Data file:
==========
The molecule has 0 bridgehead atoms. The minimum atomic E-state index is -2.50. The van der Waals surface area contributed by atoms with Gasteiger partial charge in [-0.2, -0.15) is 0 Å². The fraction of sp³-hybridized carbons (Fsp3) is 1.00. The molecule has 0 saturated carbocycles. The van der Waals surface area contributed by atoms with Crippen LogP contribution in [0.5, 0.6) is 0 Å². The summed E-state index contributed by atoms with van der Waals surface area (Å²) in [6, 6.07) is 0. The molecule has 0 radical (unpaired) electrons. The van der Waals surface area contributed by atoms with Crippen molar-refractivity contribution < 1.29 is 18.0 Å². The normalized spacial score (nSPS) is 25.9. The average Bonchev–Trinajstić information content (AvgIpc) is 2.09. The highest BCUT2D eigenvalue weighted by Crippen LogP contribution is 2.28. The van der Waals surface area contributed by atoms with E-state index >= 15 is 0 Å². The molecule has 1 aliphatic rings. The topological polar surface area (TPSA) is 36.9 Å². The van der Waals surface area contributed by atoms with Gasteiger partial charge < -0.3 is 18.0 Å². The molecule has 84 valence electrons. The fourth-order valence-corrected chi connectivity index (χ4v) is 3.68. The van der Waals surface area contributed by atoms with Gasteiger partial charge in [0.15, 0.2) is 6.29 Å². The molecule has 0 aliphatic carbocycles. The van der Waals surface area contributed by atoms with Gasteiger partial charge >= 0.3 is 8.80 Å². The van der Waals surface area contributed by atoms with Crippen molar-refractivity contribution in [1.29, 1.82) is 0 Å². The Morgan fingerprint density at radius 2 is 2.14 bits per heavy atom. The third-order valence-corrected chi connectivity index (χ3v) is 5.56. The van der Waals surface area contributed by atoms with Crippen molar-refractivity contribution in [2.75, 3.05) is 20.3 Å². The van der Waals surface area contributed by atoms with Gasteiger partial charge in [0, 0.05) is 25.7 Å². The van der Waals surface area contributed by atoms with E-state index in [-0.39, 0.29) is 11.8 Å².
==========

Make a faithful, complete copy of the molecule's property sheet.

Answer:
The molecule has 0 bridgehead atoms. The minimum atomic E-state index is -2.50. The van der Waals surface area contributed by atoms with Gasteiger partial charge in [-0.2, -0.15) is 0 Å². The fraction of sp³-hybridized carbons (Fsp3) is 1.00. The molecule has 0 saturated carbocycles. The van der Waals surface area contributed by atoms with Crippen LogP contribution in [0.5, 0.6) is 0 Å². The summed E-state index contributed by atoms with van der Waals surface area (Å²) in [6, 6.07) is 0. The molecule has 0 radical (unpaired) electrons. The van der Waals surface area contributed by atoms with Crippen molar-refractivity contribution < 1.29 is 18.0 Å². The normalized spacial score (nSPS) is 25.9. The average Bonchev–Trinajstić information content (AvgIpc) is 2.09. The highest BCUT2D eigenvalue weighted by Crippen LogP contribution is 2.28. The van der Waals surface area contributed by atoms with E-state index >= 15 is 0 Å². The molecule has 1 aliphatic rings. The topological polar surface area (TPSA) is 36.9 Å². The van der Waals surface area contributed by atoms with Gasteiger partial charge < -0.3 is 18.0 Å². The molecule has 84 valence electrons. The fourth-order valence-corrected chi connectivity index (χ4v) is 3.68. The van der Waals surface area contributed by atoms with Gasteiger partial charge in [0.15, 0.2) is 6.29 Å². The molecule has 0 aliphatic carbocycles. The van der Waals surface area contributed by atoms with Gasteiger partial charge >= 0.3 is 8.80 Å². The van der Waals surface area contributed by atoms with Crippen molar-refractivity contribution in [1.29, 1.82) is 0 Å². The Morgan fingerprint density at radius 2 is 2.14 bits per heavy atom. The third-order valence-corrected chi connectivity index (χ3v) is 5.56. The van der Waals surface area contributed by atoms with Crippen molar-refractivity contribution in [2.75, 3.05) is 20.3 Å². The van der Waals surface area contributed by atoms with Gasteiger partial charge in [0, 0.05) is 25.7 Å². The van der Waals surface area contributed by atoms with E-state index in [-0.39, 0.29) is 11.8 Å².